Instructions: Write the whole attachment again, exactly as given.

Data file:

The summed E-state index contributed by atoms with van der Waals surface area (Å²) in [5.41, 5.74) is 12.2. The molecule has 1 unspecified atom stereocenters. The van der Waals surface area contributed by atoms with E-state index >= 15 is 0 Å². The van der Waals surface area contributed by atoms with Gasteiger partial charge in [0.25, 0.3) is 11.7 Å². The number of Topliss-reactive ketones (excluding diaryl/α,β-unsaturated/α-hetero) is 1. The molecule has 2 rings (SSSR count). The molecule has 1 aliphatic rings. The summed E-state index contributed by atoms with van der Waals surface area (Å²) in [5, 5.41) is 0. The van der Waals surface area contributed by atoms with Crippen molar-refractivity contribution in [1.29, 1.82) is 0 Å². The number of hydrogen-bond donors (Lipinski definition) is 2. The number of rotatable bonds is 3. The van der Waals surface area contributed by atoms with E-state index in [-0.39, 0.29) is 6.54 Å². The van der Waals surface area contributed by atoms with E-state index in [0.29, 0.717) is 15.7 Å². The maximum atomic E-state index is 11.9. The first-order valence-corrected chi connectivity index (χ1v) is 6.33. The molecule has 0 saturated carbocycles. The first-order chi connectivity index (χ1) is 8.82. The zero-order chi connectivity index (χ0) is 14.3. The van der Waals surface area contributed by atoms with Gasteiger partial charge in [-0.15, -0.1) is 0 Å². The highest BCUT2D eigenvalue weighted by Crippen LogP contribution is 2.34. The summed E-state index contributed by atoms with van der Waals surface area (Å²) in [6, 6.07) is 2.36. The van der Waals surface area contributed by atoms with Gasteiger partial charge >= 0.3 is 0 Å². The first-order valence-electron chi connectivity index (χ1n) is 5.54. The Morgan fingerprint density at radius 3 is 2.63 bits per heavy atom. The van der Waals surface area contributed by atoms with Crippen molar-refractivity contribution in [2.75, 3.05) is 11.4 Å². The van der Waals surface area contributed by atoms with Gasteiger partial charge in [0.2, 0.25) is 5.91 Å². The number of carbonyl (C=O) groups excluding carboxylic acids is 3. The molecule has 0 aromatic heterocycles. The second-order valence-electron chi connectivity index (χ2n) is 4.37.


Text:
The summed E-state index contributed by atoms with van der Waals surface area (Å²) in [5.41, 5.74) is 12.2. The molecule has 1 unspecified atom stereocenters. The van der Waals surface area contributed by atoms with E-state index >= 15 is 0 Å². The van der Waals surface area contributed by atoms with Gasteiger partial charge in [0.25, 0.3) is 11.7 Å². The number of Topliss-reactive ketones (excluding diaryl/α,β-unsaturated/α-hetero) is 1. The molecule has 2 rings (SSSR count). The molecule has 1 aliphatic rings. The summed E-state index contributed by atoms with van der Waals surface area (Å²) in [5, 5.41) is 0. The van der Waals surface area contributed by atoms with Crippen molar-refractivity contribution in [1.29, 1.82) is 0 Å². The number of hydrogen-bond donors (Lipinski definition) is 2. The number of rotatable bonds is 3. The van der Waals surface area contributed by atoms with E-state index in [-0.39, 0.29) is 6.54 Å². The van der Waals surface area contributed by atoms with E-state index in [0.29, 0.717) is 15.7 Å². The maximum atomic E-state index is 11.9. The first-order valence-corrected chi connectivity index (χ1v) is 6.33. The molecule has 0 saturated carbocycles. The first-order chi connectivity index (χ1) is 8.82. The zero-order chi connectivity index (χ0) is 14.3. The van der Waals surface area contributed by atoms with Gasteiger partial charge in [-0.15, -0.1) is 0 Å². The highest BCUT2D eigenvalue weighted by Crippen LogP contribution is 2.34. The summed E-state index contributed by atoms with van der Waals surface area (Å²) in [6, 6.07) is 2.36. The van der Waals surface area contributed by atoms with Gasteiger partial charge >= 0.3 is 0 Å². The first-order valence-electron chi connectivity index (χ1n) is 5.54. The Morgan fingerprint density at radius 3 is 2.63 bits per heavy atom. The van der Waals surface area contributed by atoms with Crippen molar-refractivity contribution in [2.75, 3.05) is 11.4 Å². The van der Waals surface area contributed by atoms with Gasteiger partial charge in [0.2, 0.25) is 5.91 Å². The number of carbonyl (C=O) groups excluding carboxylic acids is 3. The molecule has 0 aromatic heterocycles. The second-order valence-electron chi connectivity index (χ2n) is 4.37.